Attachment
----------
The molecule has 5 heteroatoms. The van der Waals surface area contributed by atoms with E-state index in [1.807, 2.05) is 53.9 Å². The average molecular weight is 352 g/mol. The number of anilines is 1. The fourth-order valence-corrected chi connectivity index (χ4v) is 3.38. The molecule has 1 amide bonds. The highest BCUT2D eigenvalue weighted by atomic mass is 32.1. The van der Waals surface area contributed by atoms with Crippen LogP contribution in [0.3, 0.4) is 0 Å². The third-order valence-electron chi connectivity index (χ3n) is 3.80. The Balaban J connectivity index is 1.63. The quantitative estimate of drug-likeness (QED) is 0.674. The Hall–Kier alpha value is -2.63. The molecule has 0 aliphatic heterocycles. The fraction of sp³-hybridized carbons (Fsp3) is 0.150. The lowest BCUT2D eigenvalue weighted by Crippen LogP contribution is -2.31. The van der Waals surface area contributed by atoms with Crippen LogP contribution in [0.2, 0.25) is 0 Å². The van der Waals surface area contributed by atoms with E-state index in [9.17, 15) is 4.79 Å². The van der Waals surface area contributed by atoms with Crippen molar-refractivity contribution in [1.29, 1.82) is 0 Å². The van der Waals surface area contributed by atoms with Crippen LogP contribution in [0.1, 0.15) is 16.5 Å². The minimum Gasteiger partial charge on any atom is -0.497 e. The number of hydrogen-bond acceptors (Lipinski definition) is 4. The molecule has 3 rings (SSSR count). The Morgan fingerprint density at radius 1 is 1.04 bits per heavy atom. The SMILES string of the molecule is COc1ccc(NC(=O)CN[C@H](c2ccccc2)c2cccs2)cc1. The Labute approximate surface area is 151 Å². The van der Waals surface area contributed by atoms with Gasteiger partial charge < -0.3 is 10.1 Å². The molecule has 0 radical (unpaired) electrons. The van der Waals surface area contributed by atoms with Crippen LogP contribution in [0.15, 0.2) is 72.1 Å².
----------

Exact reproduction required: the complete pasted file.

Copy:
The molecule has 5 heteroatoms. The van der Waals surface area contributed by atoms with E-state index in [1.807, 2.05) is 53.9 Å². The average molecular weight is 352 g/mol. The number of anilines is 1. The fourth-order valence-corrected chi connectivity index (χ4v) is 3.38. The molecule has 1 amide bonds. The highest BCUT2D eigenvalue weighted by atomic mass is 32.1. The van der Waals surface area contributed by atoms with Crippen LogP contribution in [0.3, 0.4) is 0 Å². The third-order valence-electron chi connectivity index (χ3n) is 3.80. The Balaban J connectivity index is 1.63. The quantitative estimate of drug-likeness (QED) is 0.674. The Hall–Kier alpha value is -2.63. The molecule has 0 aliphatic heterocycles. The fraction of sp³-hybridized carbons (Fsp3) is 0.150. The lowest BCUT2D eigenvalue weighted by Crippen LogP contribution is -2.31. The van der Waals surface area contributed by atoms with Crippen LogP contribution in [0.2, 0.25) is 0 Å². The van der Waals surface area contributed by atoms with E-state index in [9.17, 15) is 4.79 Å². The van der Waals surface area contributed by atoms with Crippen molar-refractivity contribution in [1.29, 1.82) is 0 Å². The van der Waals surface area contributed by atoms with Crippen LogP contribution in [0.1, 0.15) is 16.5 Å². The minimum Gasteiger partial charge on any atom is -0.497 e. The number of hydrogen-bond acceptors (Lipinski definition) is 4. The molecule has 3 rings (SSSR count). The Morgan fingerprint density at radius 1 is 1.04 bits per heavy atom. The SMILES string of the molecule is COc1ccc(NC(=O)CN[C@H](c2ccccc2)c2cccs2)cc1. The Labute approximate surface area is 151 Å². The van der Waals surface area contributed by atoms with Gasteiger partial charge < -0.3 is 10.1 Å². The molecule has 0 radical (unpaired) electrons. The van der Waals surface area contributed by atoms with Crippen LogP contribution in [0.15, 0.2) is 72.1 Å².